The attraction and retention of business is key to Caroline’s future. Some of the important positions and votes Jeff has taken on business issues are covered in “Working for Caroline’s Future”. Elected officials who welcome local industry can provide a foundation for fostering a vibrant business community in Caroline.
Joining Senator Mark Warner, Congressman Rob Wittman and Virginia First Lady, Anne Holton was a “business highlight” of Jeff’s first year on the Board of Supervisors in 2008. While celebrating the ground breaking of the Virginia State Fair at the Meadow Event Park, birthplace of legendary Triple Crown Winner Secretariat, Jeff got a chance to experience work behind a real plow. He then took the opportunity to spend some time with a grandson of the famous equine athlete. The property has since been sold to Virginia Farm Bureau who will continue to operate the State Fair in Caroline.
The Primary Growth Area I-95 and Carmel Church
MC Dean is one of Caroline County’s largest employers and has purchased adjoining land at its facilities near Carmel Church doubling the company’s land holdings. The electrical engineering firm has operations in two buildings on about 70 acres off Colemans Mill Road about one mile south of Rogers Clark Boulevard. The company’s existing facilities encompass 370,000 square feet and employ about 200 people. They are involved in assembling, testing, warehousing, and distributing electronic, security, and telecommunications equipment. M.C. Dean, which is headquartered in Dulles, has expanded steadily since opening operations in Caroline.
The company chose the Caroline site because of its proximity to Interstate 95 and U.S. 301, lower real estate costs, quality workforce, and the ability to expand. On its company website, M.C. Dean calls itself “the nation’s premier electrical design-build and systems integration firm for complex, mission-critical organizations.” Its capabilities include electrical, electronic security, telecommunications, life-safety, instrumentation, and command and control systems, according to the company.The company’s customers include Fortune 1000 corporations, universities, high tech and biotech firms, government, and other organizations “with large scale, complex, and mission-critical infrastructure needs.”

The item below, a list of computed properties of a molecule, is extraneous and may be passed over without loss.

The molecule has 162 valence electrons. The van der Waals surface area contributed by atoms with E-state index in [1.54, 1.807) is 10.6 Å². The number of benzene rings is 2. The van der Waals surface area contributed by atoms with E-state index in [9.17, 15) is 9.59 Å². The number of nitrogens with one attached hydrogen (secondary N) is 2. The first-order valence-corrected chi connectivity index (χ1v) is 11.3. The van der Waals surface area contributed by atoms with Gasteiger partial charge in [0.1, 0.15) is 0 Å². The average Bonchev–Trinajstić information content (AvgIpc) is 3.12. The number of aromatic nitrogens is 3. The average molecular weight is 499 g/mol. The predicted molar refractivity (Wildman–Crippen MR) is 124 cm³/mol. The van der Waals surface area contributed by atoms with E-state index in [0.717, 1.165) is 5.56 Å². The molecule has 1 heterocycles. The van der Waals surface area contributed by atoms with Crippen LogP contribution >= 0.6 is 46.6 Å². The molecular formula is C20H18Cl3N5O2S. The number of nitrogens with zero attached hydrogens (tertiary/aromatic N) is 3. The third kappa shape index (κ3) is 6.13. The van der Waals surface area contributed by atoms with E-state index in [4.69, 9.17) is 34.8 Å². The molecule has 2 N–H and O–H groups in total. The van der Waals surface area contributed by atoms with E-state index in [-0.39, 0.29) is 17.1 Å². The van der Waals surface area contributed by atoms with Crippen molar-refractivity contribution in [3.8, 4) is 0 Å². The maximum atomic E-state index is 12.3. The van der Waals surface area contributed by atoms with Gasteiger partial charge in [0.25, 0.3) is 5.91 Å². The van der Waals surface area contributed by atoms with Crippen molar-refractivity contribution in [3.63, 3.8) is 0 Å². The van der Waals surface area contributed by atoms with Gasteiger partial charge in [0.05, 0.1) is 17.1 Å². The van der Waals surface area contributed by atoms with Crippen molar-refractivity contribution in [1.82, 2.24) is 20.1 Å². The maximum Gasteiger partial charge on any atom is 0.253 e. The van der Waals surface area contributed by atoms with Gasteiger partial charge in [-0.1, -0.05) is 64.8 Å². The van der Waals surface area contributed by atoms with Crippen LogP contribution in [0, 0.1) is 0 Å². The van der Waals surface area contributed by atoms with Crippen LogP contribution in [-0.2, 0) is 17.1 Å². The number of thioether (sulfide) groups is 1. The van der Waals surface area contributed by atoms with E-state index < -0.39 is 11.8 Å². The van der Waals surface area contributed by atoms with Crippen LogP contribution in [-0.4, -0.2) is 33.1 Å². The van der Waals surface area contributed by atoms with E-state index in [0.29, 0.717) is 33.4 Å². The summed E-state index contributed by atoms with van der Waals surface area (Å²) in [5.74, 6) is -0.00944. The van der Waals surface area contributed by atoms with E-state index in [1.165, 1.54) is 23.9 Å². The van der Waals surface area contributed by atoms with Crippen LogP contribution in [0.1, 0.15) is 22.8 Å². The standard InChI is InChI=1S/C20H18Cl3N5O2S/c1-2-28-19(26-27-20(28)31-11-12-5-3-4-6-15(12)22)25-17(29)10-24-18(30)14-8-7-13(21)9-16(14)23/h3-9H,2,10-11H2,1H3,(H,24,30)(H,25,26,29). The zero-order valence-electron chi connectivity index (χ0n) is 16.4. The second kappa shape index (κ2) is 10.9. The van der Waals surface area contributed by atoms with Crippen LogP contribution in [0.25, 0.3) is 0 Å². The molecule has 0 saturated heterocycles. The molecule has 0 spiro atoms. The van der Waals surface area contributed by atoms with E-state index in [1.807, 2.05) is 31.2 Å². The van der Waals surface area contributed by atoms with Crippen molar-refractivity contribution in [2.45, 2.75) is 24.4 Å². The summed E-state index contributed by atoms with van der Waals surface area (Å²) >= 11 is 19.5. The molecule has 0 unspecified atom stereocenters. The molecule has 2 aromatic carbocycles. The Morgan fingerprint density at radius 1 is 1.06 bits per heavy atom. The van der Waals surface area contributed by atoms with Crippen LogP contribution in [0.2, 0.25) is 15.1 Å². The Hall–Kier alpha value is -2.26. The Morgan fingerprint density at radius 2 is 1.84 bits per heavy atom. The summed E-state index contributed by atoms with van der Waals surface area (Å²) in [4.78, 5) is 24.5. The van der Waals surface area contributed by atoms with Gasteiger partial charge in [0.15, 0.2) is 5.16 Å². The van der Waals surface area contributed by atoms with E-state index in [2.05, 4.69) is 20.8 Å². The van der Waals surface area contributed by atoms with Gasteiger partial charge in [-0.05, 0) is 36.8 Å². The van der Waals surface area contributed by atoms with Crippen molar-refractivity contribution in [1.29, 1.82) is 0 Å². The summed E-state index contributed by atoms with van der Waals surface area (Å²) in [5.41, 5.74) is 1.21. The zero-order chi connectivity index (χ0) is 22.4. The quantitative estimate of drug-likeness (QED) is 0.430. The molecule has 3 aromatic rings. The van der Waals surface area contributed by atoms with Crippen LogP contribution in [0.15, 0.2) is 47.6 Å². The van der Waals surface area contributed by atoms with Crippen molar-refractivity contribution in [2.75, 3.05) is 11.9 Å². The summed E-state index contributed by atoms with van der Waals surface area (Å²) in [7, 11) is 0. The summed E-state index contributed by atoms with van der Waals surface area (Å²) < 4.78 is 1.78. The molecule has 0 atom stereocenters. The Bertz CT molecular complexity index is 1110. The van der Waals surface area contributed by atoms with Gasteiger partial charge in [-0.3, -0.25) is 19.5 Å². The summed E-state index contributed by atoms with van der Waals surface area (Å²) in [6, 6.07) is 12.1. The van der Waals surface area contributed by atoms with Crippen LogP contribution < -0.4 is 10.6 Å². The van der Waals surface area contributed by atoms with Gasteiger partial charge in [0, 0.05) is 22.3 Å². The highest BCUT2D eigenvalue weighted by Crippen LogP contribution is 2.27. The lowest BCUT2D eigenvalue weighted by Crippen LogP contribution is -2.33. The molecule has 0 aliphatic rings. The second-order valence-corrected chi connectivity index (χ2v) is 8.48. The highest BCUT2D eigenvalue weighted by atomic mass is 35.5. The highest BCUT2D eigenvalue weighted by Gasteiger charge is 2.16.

Also in 2014, Jeff put in some time inside the workspace and warehouse at M.C. Dean with Fabrication Manager, Richard Nicolson. M.C. Dean is one of Caroline County’s largest employers, and has purchased adjoining land at its facilities near Carmel Church more than doubling the company’s land holdings. The electrical engineering firm has operations in two buildings on about 70 acres off Colemans Mill Road about one mile south of Rogers Clarke Boulevard. The company’s facilities, located about three miles east of Carmel Church, encompass 370,000 square feet and employ about 200 people. They are involved in assembling, testing, warehousing, and distributing electronic, security, and telecommunications equipment.M.C. Dean, which is headquartered in Dulles, has expanded steadily since opening operations in Caroline.
Supporting Small Business Countywide
The Perfect Industry In the Perfect Location